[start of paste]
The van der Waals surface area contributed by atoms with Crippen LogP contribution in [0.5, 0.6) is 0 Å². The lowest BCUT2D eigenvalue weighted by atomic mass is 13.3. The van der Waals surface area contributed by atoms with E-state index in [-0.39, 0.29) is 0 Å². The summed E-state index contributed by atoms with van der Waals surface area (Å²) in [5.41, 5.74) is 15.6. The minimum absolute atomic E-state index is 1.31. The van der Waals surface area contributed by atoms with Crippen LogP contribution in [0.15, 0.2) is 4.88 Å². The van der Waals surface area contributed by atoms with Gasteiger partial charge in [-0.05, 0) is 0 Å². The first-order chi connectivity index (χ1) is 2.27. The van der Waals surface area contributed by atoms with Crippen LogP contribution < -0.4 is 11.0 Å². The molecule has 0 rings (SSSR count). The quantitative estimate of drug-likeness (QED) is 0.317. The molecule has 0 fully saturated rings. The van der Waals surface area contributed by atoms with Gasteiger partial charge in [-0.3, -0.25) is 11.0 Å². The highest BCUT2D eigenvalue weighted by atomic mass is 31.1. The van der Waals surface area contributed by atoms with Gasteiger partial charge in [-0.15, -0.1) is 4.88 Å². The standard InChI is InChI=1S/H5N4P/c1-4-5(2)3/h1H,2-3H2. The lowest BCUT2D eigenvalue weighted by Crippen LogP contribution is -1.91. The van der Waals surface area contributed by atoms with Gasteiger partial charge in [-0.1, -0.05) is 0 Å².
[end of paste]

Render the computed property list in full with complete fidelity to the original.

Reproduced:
The van der Waals surface area contributed by atoms with Crippen LogP contribution in [0.5, 0.6) is 0 Å². The lowest BCUT2D eigenvalue weighted by atomic mass is 13.3. The van der Waals surface area contributed by atoms with E-state index in [-0.39, 0.29) is 0 Å². The summed E-state index contributed by atoms with van der Waals surface area (Å²) in [5.41, 5.74) is 15.6. The minimum absolute atomic E-state index is 1.31. The van der Waals surface area contributed by atoms with Crippen LogP contribution in [0.15, 0.2) is 4.88 Å². The van der Waals surface area contributed by atoms with Gasteiger partial charge in [-0.05, 0) is 0 Å². The first-order chi connectivity index (χ1) is 2.27. The van der Waals surface area contributed by atoms with Crippen LogP contribution < -0.4 is 11.0 Å². The molecule has 0 rings (SSSR count). The quantitative estimate of drug-likeness (QED) is 0.317. The molecule has 0 fully saturated rings. The van der Waals surface area contributed by atoms with Gasteiger partial charge in [-0.3, -0.25) is 11.0 Å². The highest BCUT2D eigenvalue weighted by atomic mass is 31.1. The van der Waals surface area contributed by atoms with Gasteiger partial charge in [-0.15, -0.1) is 4.88 Å². The standard InChI is InChI=1S/H5N4P/c1-4-5(2)3/h1H,2-3H2. The lowest BCUT2D eigenvalue weighted by Crippen LogP contribution is -1.91. The van der Waals surface area contributed by atoms with Gasteiger partial charge in [-0.1, -0.05) is 0 Å².